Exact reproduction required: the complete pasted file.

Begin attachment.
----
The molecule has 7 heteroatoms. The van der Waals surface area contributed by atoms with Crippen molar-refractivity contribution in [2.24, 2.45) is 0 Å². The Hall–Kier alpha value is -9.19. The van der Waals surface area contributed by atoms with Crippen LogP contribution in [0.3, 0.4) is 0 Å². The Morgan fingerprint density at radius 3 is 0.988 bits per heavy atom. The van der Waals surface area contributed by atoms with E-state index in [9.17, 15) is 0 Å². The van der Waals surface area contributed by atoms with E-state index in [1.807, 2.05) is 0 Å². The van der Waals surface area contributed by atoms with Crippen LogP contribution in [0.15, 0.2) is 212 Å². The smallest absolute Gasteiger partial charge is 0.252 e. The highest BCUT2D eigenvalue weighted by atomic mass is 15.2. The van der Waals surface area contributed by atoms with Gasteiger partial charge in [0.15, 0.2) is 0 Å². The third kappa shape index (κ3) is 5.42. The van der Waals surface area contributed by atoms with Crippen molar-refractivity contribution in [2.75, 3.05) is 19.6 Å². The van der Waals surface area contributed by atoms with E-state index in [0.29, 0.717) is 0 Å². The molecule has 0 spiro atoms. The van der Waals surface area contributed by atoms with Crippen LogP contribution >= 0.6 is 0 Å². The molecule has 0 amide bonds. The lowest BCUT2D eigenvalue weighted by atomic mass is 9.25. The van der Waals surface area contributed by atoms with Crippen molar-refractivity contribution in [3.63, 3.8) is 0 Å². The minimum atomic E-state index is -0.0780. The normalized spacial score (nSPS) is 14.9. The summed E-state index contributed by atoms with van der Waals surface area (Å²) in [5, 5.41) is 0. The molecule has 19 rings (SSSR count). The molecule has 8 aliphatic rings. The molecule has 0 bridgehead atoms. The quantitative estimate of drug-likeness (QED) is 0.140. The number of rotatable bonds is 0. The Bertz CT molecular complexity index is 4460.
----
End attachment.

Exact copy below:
The molecule has 7 heteroatoms. The van der Waals surface area contributed by atoms with Crippen molar-refractivity contribution in [2.24, 2.45) is 0 Å². The Hall–Kier alpha value is -9.19. The van der Waals surface area contributed by atoms with Crippen LogP contribution in [0.3, 0.4) is 0 Å². The Morgan fingerprint density at radius 3 is 0.988 bits per heavy atom. The van der Waals surface area contributed by atoms with E-state index in [9.17, 15) is 0 Å². The van der Waals surface area contributed by atoms with E-state index in [1.807, 2.05) is 0 Å². The van der Waals surface area contributed by atoms with Crippen LogP contribution in [0.15, 0.2) is 212 Å². The smallest absolute Gasteiger partial charge is 0.252 e. The highest BCUT2D eigenvalue weighted by atomic mass is 15.2. The van der Waals surface area contributed by atoms with Gasteiger partial charge in [0.15, 0.2) is 0 Å². The third kappa shape index (κ3) is 5.42. The van der Waals surface area contributed by atoms with Crippen molar-refractivity contribution in [2.75, 3.05) is 19.6 Å². The van der Waals surface area contributed by atoms with E-state index in [0.29, 0.717) is 0 Å². The molecule has 0 spiro atoms. The van der Waals surface area contributed by atoms with Crippen LogP contribution >= 0.6 is 0 Å². The molecule has 0 amide bonds. The lowest BCUT2D eigenvalue weighted by atomic mass is 9.25. The van der Waals surface area contributed by atoms with Crippen molar-refractivity contribution in [3.63, 3.8) is 0 Å². The minimum atomic E-state index is -0.0780. The normalized spacial score (nSPS) is 14.9. The summed E-state index contributed by atoms with van der Waals surface area (Å²) in [5, 5.41) is 0. The molecule has 19 rings (SSSR count). The molecule has 8 aliphatic rings. The molecule has 0 bridgehead atoms. The quantitative estimate of drug-likeness (QED) is 0.140. The number of rotatable bonds is 0. The Bertz CT molecular complexity index is 4460.